If I don’t have any really scary stories to tell this year for Halloween, how about just some really strange episodes from the prairies? I’ve got a few of those, beginning with one that has some teeth in it.
Molars, more precisely, pulled from the jaw of the hardy Norwegian explorer, Roald Amundsen. He was a member of the first expedition ever to spend a winter in Antarctica, in 1898. He led the first expedition ever successfully to navigate the Northwest Passage, in 1903; and he led the first expedition to reach the South Pole, in 1911.
Nevertheless, according to my current issue of the Sons of Norway magazine, during a lecture date in Fargo, North Dakota, in 1927, Amundsen was immobilized by a toothache, and so he had two molars pulled by a local dentist, Dr. Albert Hallenberg. Hallenberg later donated the two teeth to the archives of Concordia College, Moorhead, where they can be examined in the college archives yet today.
Famous people perhaps should take their teeth with them when they are pulled, but famous and dead people don’t have much choice about what becomes of their remains. For instance, William Clarke Quantrill, the bloody bushwacker who burned the town of Lawrence, Kansas, in 1863, and massacred a couple hundred defenseless citizens. Quantrill died in a skirmish in Kentucky and was buried there. When his mother later came to retrieve the remains, a fellow who was supposed to be helping her, named William Scott, made off with the skull, plus some shinbones and armbones.
The somewhat shady director of the Kansas State Historical Society, Bill Connelley, got involved with some unseemly traffic, buying the armbones of Quantrill from Scott’s widow, then attempting to trade them for other artifacts, such as Wild Bill Hickok’s revolver. He finally gave the bones to the Kansas State Historical Society.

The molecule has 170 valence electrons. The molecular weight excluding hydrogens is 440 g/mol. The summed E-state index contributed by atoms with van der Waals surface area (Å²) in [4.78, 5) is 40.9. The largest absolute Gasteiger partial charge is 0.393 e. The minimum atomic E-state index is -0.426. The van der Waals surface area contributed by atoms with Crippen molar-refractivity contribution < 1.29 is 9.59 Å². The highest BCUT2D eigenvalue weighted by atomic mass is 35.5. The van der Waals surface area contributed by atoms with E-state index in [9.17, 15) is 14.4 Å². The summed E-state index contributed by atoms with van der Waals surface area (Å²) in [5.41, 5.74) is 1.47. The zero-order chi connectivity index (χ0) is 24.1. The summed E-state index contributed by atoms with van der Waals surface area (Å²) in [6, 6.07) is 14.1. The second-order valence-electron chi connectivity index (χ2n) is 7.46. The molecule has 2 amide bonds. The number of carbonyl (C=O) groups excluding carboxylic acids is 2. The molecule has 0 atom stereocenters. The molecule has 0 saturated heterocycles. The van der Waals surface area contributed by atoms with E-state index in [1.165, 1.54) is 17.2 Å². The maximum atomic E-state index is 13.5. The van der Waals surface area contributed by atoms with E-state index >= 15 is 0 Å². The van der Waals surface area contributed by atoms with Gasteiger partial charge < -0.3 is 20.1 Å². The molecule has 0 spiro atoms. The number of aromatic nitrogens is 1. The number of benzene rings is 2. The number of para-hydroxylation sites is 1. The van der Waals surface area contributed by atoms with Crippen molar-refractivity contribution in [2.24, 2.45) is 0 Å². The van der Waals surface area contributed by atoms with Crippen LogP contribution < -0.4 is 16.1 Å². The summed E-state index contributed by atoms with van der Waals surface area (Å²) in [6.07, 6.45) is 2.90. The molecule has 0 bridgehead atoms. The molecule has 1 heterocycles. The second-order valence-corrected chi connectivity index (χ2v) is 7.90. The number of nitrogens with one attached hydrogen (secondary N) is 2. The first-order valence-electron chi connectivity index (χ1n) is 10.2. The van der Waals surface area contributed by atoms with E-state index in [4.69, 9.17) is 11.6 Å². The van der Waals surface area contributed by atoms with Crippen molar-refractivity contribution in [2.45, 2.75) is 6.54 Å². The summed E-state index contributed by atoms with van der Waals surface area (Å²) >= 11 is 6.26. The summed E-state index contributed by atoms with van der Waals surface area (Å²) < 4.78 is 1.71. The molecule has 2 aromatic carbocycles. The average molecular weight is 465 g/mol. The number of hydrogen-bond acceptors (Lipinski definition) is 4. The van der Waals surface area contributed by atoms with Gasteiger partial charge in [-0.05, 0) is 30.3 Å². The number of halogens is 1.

Meanwhile, some teenagers in Scott’s home town of Dover, Ohio, got hold of the skull and used it for fraternity rituals, until eventually the item was acquired by the local historical society. The Dover group buried the skull, while the bones from Kansas were acquired by the Sons of Confederate Veterans in Missouri and buried in Higginsville.
This all may be a little creepy, but it was taken seriously by the parties involved. On the other hand, sometimes inadvertent gestures can have ghoulish effect. Recently I had opportunity to visit the Donner Memorial State Park, near Truckee, California. Now, by all accounts the infamous Donner Party had easy traveling and a fine time crossing the plains. It was their late start and some bad choices that brought them to tragedy, and cannibalism, over there in the Sierras.
Anyway, examining the big rock and memorial plaque on the site of Murphy’s cabin at the Donner site, it was my erstwhile companion who noticed that the final name listed among the deceased of the party was a poor fellow named—Charles Burger. I mean, who are you going to eat first?
Worse yet is the arrangement of artifacts, personal items from the Donner Party, in the park museum. There, in a glass case, perched among the other, innocuous objects, prominently displayed, is a crystalline set of salt and pepper shakers.
Have a creepy and safe Halloween, everybody.